Harper Hanson

@harperhanson | contributor
The Mighty has given me a place to relate and understand what not only I am going through, but others as well. The Mighty has given me hope that life can and will get better. I hope to give you a place to relate and a place to feel as if you are not alone. I write about my conditions: -OCD -Degenerative Disc disease -Depression -Generalized Anxiety Dissorder -Panic Attacks -Social Anxiety -Chronic Pain
Community Voices
Community Voices
Harper Hanson

7 Gifts to Give Someone Who Is Struggling Right Now

I received these gifts during difficult times of my life and they’ve had a lasting impact on me. I wanted to share them with you, in hopes that you can use them to help someone else. 1. A letter Writing a letter to tell a person how much you care about them means a lot when they are going through a difficult time. Sharing happy memories, and other things that make you smile, can truly give hope to another person. It is important to remind them that you are there for them and care about how they are doing. Sometimes I like adding pictures or drawings into the envelope with the letter, so they can have something to look at and remind them that you are there. 2. A jar of quotes I received one of these from one of my best friends. It was a mason jar filled with 365 quotes, one for each day of the year. Each quote was different and contained motivational and inspiring messages that gave me hope when I read it. The amount of quotes, the sentiment of the quotes and the jar can be customized to the person. My pick: Jar of smiles ($24.99) 3. A Jellycat stuffed animal This brand of stuffed animal is, in my opinion, truly the softest and cutest brand of stuffed animal. With many selections from corduroy to fluffy, Jellycat has many choices. A stuffed animal is just a good reminder to embrace your inner child and give you some joy and softness for when you are feeling down. My pick: Jellycat stuffed animal ($22.50) 4. Socks Socks are great gifts because they keep your feet warm and can be fun to look at too. I personally like motivational socks or funny socks to keep my mood up, and give me that little reminder that I can make it through the day. My favorite brand of sock is Blue Q. My pick: Blue Q Socks ($10.99) 5. iTunes gift card Often when struggling, I would rely on music to put me in a better mood. An iTunes gift card gives options for what music you want to buy and what you want to listen to. My pick: iTunes gift card ($25-$200) 6. Art supplies Whether it be a simple coloring book or a pack of watercolors, getting creative juices flowing always helps my mood. It is a fun way to either try something new or do something relaxing. Art allows you to express yourself and provides an outlet for many people. My pick: Adult coloring book ($7.79) 7. A journal Journaling is always something I have loved to do, especially while going through a tough time. I like getting a nice journal that I can keep for years to come to reflect on what was going on in my life at that time. My favorite brand is Moleskine. My pick: Moleskine journal ($14.79) Have you received a helpful gift that you would add to this list?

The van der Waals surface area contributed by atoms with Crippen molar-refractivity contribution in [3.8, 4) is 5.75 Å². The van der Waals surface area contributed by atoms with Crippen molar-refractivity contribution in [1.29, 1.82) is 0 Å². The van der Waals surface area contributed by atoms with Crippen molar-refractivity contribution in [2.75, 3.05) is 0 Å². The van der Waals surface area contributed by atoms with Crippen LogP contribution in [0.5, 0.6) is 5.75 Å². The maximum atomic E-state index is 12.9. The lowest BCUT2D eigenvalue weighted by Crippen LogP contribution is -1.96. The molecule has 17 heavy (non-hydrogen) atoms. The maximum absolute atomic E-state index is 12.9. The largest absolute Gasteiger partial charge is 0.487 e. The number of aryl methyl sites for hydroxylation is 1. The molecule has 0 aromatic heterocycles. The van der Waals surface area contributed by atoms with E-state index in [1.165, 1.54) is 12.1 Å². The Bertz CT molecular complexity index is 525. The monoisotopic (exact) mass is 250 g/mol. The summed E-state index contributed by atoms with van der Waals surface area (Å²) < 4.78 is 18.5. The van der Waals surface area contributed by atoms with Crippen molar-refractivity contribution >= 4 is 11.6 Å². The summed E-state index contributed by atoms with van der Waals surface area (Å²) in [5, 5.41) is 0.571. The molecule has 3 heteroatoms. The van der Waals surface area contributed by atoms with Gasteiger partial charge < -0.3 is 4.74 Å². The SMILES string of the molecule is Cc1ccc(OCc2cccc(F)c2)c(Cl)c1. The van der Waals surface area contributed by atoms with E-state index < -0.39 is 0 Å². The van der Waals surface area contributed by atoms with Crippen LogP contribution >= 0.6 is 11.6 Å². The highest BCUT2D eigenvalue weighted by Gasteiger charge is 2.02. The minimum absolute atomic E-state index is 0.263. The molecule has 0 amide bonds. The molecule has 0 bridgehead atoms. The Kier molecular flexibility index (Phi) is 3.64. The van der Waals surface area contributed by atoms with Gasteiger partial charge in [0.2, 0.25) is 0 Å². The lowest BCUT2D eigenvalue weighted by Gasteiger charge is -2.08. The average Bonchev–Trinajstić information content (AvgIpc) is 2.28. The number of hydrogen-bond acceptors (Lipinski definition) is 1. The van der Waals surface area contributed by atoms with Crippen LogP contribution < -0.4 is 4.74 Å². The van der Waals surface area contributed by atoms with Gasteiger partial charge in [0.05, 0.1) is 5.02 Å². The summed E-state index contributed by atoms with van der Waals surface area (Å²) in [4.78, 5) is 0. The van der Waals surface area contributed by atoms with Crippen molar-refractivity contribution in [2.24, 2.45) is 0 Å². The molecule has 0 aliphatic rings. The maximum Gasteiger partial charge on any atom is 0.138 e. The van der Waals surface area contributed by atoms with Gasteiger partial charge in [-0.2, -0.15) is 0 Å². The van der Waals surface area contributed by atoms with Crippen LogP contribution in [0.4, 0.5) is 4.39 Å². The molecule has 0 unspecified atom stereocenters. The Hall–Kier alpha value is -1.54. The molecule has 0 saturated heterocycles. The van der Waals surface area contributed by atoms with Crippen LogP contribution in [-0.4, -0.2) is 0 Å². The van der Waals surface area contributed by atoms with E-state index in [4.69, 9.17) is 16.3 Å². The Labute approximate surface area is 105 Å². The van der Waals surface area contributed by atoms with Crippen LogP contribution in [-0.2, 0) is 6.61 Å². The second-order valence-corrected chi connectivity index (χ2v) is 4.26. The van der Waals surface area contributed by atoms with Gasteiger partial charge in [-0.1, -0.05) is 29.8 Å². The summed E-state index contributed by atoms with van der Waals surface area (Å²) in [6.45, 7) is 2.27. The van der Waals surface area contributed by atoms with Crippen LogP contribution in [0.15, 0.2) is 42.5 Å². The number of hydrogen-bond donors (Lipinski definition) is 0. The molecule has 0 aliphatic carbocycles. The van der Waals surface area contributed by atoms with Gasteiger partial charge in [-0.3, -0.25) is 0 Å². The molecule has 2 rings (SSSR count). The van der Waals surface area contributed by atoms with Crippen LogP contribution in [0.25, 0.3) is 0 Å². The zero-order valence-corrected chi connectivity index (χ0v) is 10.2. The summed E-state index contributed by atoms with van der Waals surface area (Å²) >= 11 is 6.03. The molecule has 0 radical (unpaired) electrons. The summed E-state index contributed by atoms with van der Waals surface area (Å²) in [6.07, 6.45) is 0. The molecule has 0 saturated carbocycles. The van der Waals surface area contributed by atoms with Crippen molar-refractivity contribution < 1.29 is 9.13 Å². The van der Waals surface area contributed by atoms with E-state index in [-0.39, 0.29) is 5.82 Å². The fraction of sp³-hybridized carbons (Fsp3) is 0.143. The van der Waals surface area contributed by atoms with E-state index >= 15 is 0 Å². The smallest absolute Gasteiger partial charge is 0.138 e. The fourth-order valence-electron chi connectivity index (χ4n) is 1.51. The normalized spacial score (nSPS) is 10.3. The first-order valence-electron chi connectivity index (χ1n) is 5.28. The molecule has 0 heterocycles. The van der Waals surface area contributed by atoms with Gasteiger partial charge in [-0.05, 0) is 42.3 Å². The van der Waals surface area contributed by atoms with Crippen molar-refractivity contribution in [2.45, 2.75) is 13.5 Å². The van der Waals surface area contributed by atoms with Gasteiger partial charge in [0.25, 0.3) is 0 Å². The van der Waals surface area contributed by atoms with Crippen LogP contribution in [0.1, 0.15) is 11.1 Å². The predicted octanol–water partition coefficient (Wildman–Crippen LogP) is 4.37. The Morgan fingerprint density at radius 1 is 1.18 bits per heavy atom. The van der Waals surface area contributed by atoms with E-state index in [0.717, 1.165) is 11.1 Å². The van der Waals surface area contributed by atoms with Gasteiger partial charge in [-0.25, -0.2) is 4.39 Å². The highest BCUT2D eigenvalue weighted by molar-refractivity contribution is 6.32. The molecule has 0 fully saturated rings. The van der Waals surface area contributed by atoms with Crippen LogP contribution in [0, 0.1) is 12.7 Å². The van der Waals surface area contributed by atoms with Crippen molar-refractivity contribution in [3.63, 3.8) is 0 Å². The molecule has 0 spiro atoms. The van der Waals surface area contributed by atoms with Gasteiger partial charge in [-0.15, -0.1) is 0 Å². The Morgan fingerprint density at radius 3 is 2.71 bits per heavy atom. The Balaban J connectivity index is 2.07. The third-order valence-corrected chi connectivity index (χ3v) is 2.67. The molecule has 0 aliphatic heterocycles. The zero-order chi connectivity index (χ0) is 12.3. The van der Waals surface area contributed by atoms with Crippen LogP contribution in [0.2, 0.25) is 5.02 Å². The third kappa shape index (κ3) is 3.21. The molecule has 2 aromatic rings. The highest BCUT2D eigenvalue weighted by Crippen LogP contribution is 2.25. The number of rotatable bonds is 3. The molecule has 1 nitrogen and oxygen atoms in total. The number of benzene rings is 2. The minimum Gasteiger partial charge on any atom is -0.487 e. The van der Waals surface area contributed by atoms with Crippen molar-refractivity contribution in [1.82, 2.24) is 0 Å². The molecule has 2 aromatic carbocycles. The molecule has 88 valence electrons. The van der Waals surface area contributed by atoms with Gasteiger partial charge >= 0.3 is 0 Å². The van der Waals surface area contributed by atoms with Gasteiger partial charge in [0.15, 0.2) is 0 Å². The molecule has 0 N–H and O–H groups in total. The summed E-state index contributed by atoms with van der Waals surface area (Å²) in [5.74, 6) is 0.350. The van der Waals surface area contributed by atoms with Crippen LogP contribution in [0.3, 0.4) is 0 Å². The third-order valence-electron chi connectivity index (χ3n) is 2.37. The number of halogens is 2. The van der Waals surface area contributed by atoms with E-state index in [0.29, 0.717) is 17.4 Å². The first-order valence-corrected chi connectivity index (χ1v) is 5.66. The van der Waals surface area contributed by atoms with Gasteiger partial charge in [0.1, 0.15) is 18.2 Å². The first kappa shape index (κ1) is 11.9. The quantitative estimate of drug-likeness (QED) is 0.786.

Harper Hanson

The Choice I Made to Make the Most Out of My Life With Chronic Pain